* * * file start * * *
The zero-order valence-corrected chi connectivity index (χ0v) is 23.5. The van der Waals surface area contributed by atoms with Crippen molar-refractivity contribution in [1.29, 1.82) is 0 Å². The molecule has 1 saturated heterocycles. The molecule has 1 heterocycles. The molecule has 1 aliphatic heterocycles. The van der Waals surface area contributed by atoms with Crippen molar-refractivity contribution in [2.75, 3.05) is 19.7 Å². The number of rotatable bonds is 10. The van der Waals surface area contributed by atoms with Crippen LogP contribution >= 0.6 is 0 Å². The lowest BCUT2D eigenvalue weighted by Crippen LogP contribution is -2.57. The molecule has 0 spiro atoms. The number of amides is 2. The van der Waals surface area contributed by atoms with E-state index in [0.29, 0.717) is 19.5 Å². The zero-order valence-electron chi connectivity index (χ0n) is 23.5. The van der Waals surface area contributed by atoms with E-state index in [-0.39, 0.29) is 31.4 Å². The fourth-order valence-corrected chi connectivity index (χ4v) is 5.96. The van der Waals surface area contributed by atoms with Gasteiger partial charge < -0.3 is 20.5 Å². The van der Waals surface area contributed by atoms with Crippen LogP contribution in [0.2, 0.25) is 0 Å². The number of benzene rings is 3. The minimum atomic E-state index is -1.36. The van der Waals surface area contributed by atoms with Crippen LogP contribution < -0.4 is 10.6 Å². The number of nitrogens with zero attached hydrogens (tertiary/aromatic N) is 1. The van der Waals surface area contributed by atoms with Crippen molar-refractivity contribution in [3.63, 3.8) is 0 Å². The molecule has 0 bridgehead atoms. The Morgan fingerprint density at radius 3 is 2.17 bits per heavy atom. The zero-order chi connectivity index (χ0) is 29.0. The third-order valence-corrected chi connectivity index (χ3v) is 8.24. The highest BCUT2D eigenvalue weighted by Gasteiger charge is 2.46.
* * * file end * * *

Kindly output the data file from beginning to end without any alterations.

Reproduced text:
The zero-order valence-corrected chi connectivity index (χ0v) is 23.5. The van der Waals surface area contributed by atoms with Crippen molar-refractivity contribution in [1.29, 1.82) is 0 Å². The molecule has 1 saturated heterocycles. The molecule has 1 heterocycles. The molecule has 1 aliphatic heterocycles. The van der Waals surface area contributed by atoms with Crippen molar-refractivity contribution in [2.75, 3.05) is 19.7 Å². The number of rotatable bonds is 10. The van der Waals surface area contributed by atoms with Crippen LogP contribution >= 0.6 is 0 Å². The lowest BCUT2D eigenvalue weighted by Crippen LogP contribution is -2.57. The molecule has 0 spiro atoms. The number of amides is 2. The van der Waals surface area contributed by atoms with E-state index in [0.29, 0.717) is 19.5 Å². The zero-order valence-electron chi connectivity index (χ0n) is 23.5. The van der Waals surface area contributed by atoms with E-state index in [-0.39, 0.29) is 31.4 Å². The fourth-order valence-corrected chi connectivity index (χ4v) is 5.96. The van der Waals surface area contributed by atoms with Gasteiger partial charge < -0.3 is 20.5 Å². The van der Waals surface area contributed by atoms with Crippen LogP contribution in [0.2, 0.25) is 0 Å². The number of benzene rings is 3. The minimum atomic E-state index is -1.36. The van der Waals surface area contributed by atoms with Crippen LogP contribution < -0.4 is 10.6 Å². The number of nitrogens with zero attached hydrogens (tertiary/aromatic N) is 1. The van der Waals surface area contributed by atoms with Crippen molar-refractivity contribution in [3.63, 3.8) is 0 Å². The molecule has 0 bridgehead atoms. The Morgan fingerprint density at radius 3 is 2.17 bits per heavy atom. The zero-order chi connectivity index (χ0) is 29.0. The third-order valence-corrected chi connectivity index (χ3v) is 8.24. The highest BCUT2D eigenvalue weighted by Gasteiger charge is 2.46.